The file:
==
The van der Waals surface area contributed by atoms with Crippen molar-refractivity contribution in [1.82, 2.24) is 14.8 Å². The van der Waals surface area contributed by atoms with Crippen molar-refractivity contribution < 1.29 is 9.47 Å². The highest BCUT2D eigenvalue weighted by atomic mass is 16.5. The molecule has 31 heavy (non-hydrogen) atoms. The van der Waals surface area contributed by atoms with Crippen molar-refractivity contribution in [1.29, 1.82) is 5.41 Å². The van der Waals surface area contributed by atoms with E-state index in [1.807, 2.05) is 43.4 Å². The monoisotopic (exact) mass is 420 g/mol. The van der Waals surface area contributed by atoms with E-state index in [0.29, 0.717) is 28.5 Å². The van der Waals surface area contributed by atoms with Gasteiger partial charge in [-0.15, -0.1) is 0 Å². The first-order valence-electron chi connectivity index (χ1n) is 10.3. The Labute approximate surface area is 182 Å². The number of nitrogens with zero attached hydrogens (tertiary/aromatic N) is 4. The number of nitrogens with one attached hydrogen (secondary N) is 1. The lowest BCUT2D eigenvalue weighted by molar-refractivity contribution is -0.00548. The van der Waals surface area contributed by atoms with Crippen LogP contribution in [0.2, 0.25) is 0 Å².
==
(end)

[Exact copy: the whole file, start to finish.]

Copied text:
The van der Waals surface area contributed by atoms with Crippen molar-refractivity contribution in [1.82, 2.24) is 14.8 Å². The van der Waals surface area contributed by atoms with Crippen molar-refractivity contribution < 1.29 is 9.47 Å². The highest BCUT2D eigenvalue weighted by atomic mass is 16.5. The molecule has 31 heavy (non-hydrogen) atoms. The van der Waals surface area contributed by atoms with Crippen molar-refractivity contribution in [1.29, 1.82) is 5.41 Å². The van der Waals surface area contributed by atoms with E-state index in [1.807, 2.05) is 43.4 Å². The monoisotopic (exact) mass is 420 g/mol. The van der Waals surface area contributed by atoms with E-state index in [0.29, 0.717) is 28.5 Å². The van der Waals surface area contributed by atoms with Gasteiger partial charge in [-0.15, -0.1) is 0 Å². The first-order valence-electron chi connectivity index (χ1n) is 10.3. The Labute approximate surface area is 182 Å². The number of nitrogens with zero attached hydrogens (tertiary/aromatic N) is 4. The number of nitrogens with one attached hydrogen (secondary N) is 1. The lowest BCUT2D eigenvalue weighted by molar-refractivity contribution is -0.00548. The van der Waals surface area contributed by atoms with Crippen LogP contribution in [0.2, 0.25) is 0 Å².